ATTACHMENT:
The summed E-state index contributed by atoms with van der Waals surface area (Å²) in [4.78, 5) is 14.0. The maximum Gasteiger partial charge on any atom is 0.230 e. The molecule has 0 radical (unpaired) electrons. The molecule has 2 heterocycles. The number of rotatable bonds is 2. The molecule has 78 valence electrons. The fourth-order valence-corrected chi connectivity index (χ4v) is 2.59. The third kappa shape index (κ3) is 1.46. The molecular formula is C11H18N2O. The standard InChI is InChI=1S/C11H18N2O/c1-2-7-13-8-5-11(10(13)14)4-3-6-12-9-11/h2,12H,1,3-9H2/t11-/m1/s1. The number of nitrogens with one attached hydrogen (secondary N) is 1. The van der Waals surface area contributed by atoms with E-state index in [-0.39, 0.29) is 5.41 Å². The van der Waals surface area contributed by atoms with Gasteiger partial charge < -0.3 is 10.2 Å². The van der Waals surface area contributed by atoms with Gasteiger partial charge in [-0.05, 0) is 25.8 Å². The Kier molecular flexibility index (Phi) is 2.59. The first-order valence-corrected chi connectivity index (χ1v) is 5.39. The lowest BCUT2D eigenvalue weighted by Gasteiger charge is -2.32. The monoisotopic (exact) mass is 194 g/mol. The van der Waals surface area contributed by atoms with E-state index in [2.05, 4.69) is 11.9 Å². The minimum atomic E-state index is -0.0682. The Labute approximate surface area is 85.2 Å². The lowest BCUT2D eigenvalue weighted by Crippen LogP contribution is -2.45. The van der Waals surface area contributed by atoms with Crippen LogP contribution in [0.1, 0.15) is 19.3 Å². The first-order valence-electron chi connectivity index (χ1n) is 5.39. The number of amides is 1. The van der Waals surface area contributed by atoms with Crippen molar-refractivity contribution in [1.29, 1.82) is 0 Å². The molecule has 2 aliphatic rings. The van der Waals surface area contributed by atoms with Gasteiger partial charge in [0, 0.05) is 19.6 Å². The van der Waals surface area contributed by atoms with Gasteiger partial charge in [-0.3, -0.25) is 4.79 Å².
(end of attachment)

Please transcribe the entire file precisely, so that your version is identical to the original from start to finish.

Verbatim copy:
The summed E-state index contributed by atoms with van der Waals surface area (Å²) in [4.78, 5) is 14.0. The maximum Gasteiger partial charge on any atom is 0.230 e. The molecule has 0 radical (unpaired) electrons. The molecule has 2 heterocycles. The number of rotatable bonds is 2. The molecule has 78 valence electrons. The fourth-order valence-corrected chi connectivity index (χ4v) is 2.59. The third kappa shape index (κ3) is 1.46. The molecular formula is C11H18N2O. The standard InChI is InChI=1S/C11H18N2O/c1-2-7-13-8-5-11(10(13)14)4-3-6-12-9-11/h2,12H,1,3-9H2/t11-/m1/s1. The number of nitrogens with one attached hydrogen (secondary N) is 1. The van der Waals surface area contributed by atoms with E-state index in [-0.39, 0.29) is 5.41 Å². The van der Waals surface area contributed by atoms with Gasteiger partial charge < -0.3 is 10.2 Å². The van der Waals surface area contributed by atoms with Gasteiger partial charge in [-0.05, 0) is 25.8 Å². The Kier molecular flexibility index (Phi) is 2.59. The first-order valence-corrected chi connectivity index (χ1v) is 5.39. The lowest BCUT2D eigenvalue weighted by Gasteiger charge is -2.32. The monoisotopic (exact) mass is 194 g/mol. The van der Waals surface area contributed by atoms with E-state index in [2.05, 4.69) is 11.9 Å². The minimum atomic E-state index is -0.0682. The Labute approximate surface area is 85.2 Å². The lowest BCUT2D eigenvalue weighted by Crippen LogP contribution is -2.45. The van der Waals surface area contributed by atoms with Crippen LogP contribution in [0.1, 0.15) is 19.3 Å². The first-order valence-electron chi connectivity index (χ1n) is 5.39. The number of amides is 1. The van der Waals surface area contributed by atoms with Crippen molar-refractivity contribution in [1.29, 1.82) is 0 Å². The molecule has 2 aliphatic rings. The van der Waals surface area contributed by atoms with Gasteiger partial charge in [0, 0.05) is 19.6 Å². The van der Waals surface area contributed by atoms with Gasteiger partial charge in [-0.3, -0.25) is 4.79 Å².